you will see, there will come more upon't,
set on edge with't, and who clamoured tumultuously for the murder of the accused.
10 An agent to be sent for Lancashire.] This was the very hot-bed of witches. Not long before this play was written, fifteen of them had been indicted at one time, of whom twelve were condemned. Lancashire is still famous for its witches: they are said to frequent balls and music meetings, and, being in possession of spells and charms far more potent than those of their antiquated predecessors, to do a great deal of mischief to such as venture within the sphere of their influence.
1 And lend me but a Vice.] The buffoon of the old Mysteries and Moralities. He appears to have been a perfect counterpart of the Harlequin of the modern stage, and had a twofold office,to instigate the hero of the piece to wickedness, and, at the same time, to protect him from the devil, whom he was permitted to buffet and baffle with his wooden sword, till the process of the. story required that both the protector and the protected should be carried off by the fiend; or the latter driven roaring from the stage by some miraculous interposition in favour of the repentant offender.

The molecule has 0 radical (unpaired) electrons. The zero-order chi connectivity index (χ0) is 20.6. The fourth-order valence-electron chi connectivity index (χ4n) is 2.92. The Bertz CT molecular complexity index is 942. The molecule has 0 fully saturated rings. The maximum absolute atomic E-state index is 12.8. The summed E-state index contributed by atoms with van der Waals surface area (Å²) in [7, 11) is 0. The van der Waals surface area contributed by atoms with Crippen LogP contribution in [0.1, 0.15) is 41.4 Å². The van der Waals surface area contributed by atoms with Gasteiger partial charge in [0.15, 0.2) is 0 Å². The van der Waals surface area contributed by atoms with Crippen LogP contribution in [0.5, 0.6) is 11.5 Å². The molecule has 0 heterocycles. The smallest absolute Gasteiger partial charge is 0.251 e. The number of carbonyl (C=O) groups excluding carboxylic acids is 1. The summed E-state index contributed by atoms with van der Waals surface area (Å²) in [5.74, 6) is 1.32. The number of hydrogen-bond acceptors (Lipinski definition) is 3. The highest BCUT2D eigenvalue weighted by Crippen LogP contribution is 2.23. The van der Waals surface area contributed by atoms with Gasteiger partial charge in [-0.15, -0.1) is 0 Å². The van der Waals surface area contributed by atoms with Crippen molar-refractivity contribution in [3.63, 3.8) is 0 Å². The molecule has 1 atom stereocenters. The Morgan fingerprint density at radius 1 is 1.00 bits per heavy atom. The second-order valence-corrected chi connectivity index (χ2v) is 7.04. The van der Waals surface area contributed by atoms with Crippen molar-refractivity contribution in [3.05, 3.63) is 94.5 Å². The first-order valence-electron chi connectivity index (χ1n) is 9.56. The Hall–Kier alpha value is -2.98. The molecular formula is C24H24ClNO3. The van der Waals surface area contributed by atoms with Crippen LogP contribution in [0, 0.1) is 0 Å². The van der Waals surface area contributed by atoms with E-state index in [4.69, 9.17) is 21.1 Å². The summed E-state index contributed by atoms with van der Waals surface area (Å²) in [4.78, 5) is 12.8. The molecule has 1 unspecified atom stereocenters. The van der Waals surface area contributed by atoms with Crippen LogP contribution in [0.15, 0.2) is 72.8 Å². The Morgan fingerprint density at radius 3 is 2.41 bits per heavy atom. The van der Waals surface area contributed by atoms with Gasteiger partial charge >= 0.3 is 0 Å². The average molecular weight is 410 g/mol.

Than you'll imagine, precious chief.
Sat. What Vice?
What kind wouldst thou have it of?
Or Covetousness, or lady Vanity,
Sat. I'll call him hither.
Iniq. What is he calls upon me, and would seem to lack a Vice?
Ere his words be half spoken, I am with him in a trice; Here, there, and every where, as the cat is with the
True Vetus Iniquitas.
Lack'st thou cards, friend, or
I will teach thee [to] cheat, child, to cog, lie and
And ever and anon to be drawing forth thy dagger:
Pug. Is it not excellent, chief? how nimble he is!3
2 like a Lusty Juventus.] This is an allusion to the chief personage in the Morality of that name, written so early as the reign of Edward VI. by one Wever. The language which Iniquity gives to Juventus, is taken from his licentious conversation, after he had been perverted by Hypocrisie, the Vice of the piece. It has a serious cast, and was professedly written to favour the Reformation.